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 RR21. Inflammatory Mediators and Cerebral Embolism in Carotid Stenting: New Markers of Risk

​Gianluca Faggioli, Rodolfo Pini, Silvia Fittipaldi, Gianandrea Pasquinelli, Caterina Tonon, Elisabetta Beltrandi, Raffaella Mauro, Andrea Stella
Vascular Surgery, University of Bologna, Italy, Bologna, Italy.

OBJECTIVES: Cerebral embolism is a feared complication of carotid artery stenting (CAS) and might be associated with specific morphological patterns, however serological predictors of risk have been scarcely investigated.

METHODS: Consecutive patients with carotid artery stenosis undergoing filter-protected CAS were preoperatively evaluated to identify unstable plaque at duplex ultrasound, complicated aortic plaque at trans-esophageal echocardiography and inflammatory status with high sensitivity C-reactive proteins (hs-CRP) and serum amyloid-A protein (SSA) serum levels. Aortic arch type, carotid tortuosity, and complexity of the procedure were considered. Cerebral embolism was evaluated by comparing number, volume and side of preoperative and postoperative cerebral lesions at diffusion weight resonance magnetic imaging (DW-RMI) and through light and scanning electron microscopy analysis of cerebral protection filters obtained from CAS.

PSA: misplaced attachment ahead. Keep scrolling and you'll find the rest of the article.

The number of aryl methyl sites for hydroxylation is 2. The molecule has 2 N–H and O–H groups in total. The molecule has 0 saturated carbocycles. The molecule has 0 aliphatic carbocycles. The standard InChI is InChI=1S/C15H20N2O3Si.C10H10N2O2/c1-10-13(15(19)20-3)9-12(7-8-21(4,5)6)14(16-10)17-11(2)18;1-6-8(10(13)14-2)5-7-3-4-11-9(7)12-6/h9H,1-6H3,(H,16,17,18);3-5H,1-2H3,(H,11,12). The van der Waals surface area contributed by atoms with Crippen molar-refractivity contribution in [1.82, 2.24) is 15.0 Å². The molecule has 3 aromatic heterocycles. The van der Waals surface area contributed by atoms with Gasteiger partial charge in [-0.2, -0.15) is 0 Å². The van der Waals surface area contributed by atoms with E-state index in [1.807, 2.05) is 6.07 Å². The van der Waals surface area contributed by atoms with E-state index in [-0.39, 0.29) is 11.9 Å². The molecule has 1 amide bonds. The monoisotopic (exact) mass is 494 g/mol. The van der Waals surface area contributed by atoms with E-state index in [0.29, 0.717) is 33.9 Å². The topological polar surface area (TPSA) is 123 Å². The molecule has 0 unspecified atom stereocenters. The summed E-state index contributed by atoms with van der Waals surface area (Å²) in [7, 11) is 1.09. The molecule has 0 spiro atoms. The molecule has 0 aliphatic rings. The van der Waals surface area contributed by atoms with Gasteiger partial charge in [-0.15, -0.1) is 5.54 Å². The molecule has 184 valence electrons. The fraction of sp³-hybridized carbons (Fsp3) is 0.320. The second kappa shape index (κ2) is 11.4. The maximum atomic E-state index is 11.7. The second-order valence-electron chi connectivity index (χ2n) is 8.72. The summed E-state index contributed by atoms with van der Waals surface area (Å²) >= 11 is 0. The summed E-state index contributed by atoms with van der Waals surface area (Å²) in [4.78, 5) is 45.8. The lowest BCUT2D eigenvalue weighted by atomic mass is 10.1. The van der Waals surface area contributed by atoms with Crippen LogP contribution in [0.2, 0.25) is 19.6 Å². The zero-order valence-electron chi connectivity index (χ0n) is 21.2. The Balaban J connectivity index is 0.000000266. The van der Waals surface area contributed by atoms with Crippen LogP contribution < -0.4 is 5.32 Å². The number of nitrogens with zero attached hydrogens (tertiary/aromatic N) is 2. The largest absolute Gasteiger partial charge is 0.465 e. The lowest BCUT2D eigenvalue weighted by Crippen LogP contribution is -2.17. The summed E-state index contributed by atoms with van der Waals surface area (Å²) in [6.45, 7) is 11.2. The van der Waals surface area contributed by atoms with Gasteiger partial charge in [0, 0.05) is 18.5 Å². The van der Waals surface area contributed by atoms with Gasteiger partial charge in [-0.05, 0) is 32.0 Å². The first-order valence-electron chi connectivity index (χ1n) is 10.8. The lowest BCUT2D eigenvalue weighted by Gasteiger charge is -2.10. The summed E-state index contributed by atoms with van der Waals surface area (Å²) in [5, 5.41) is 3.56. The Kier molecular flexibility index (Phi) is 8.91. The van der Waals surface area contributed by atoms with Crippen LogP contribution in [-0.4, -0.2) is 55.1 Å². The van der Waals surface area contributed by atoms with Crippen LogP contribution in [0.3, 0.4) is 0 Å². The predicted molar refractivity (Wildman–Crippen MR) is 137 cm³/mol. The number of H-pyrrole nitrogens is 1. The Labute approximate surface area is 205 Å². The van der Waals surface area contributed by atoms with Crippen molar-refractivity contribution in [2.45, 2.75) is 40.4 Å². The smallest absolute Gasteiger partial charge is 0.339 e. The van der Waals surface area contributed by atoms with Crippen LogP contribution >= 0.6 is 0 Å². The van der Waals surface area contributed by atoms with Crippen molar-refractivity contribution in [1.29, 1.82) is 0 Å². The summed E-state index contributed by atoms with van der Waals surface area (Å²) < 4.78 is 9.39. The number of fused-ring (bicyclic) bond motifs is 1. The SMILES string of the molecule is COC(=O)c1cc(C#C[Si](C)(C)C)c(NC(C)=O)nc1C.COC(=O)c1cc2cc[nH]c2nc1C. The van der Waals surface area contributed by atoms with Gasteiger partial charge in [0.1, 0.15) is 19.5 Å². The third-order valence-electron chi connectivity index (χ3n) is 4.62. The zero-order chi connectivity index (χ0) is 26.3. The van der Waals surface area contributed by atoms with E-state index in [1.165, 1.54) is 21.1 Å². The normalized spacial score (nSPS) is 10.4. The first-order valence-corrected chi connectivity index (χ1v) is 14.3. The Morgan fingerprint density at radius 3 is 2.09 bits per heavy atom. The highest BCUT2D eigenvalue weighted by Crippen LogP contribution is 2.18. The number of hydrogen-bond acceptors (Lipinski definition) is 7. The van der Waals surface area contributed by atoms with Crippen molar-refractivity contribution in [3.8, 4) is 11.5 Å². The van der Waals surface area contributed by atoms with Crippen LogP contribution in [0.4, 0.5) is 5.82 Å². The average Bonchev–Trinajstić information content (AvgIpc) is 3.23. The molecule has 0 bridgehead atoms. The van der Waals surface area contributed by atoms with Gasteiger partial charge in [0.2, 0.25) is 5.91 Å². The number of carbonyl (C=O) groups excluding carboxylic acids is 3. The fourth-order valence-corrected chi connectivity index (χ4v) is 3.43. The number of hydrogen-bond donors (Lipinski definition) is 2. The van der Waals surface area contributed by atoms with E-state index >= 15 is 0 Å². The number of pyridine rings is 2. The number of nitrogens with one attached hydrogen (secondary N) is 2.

RESULTS: Twenty consecutive patients were submitted to CAS with no complications. At least 1 asymptomatic cerebral lesion on DW-MRI was present in 18 (90%) patients. Female gender was associated with a higher number of cerebral lesions (18.2±10.9 vs. 8.3±8.8 p=0.03). Plaque morphology, supraaortic vessels anatomy and procedure complexity did not correlate with number or volume of new cerebral lesions at DW-RMI. The presence of complicated aortic plaque was associated with higher volume of contralateral cerebral lesions (2350±2593 vs. 636±632 mm3 p=0.02). Hs-CRP>5mg/l and SAA>10 mg/l were significantly associated with a higher number of cerebral lesions (16.2±10.7 vs. 4.3±3.4 p=0.02, and 14.8±10.3 vs. 2.8±3.4 p=0.006, respectively). Hs-CRP>5 and SAA>10 mg/l also correlated with greater surface involvement by embolic materials in the protection filters at microscopic analysis (37.0±5.7 vs. 26.9±2.5 p=0.004).

CONCLUSIONS: Inflammatory status is associated with higher embolic risk during CAS independent from morphological and technical aspects of the procedure.

AUTHOR DISCLOSURES: E. Beltrandi, Nothing to disclose; G. Faggioli, Nothing to disclose; S. Fittipaldi, Nothing to disclose; R. Mauro, Nothing to disclose; G. Pasquinelli, Nothing to disclose; R. Pini, Nothing to disclose; A. Stella, Nothing to disclose; C. Tonon, Nothing to disclose.

Posted April 2012

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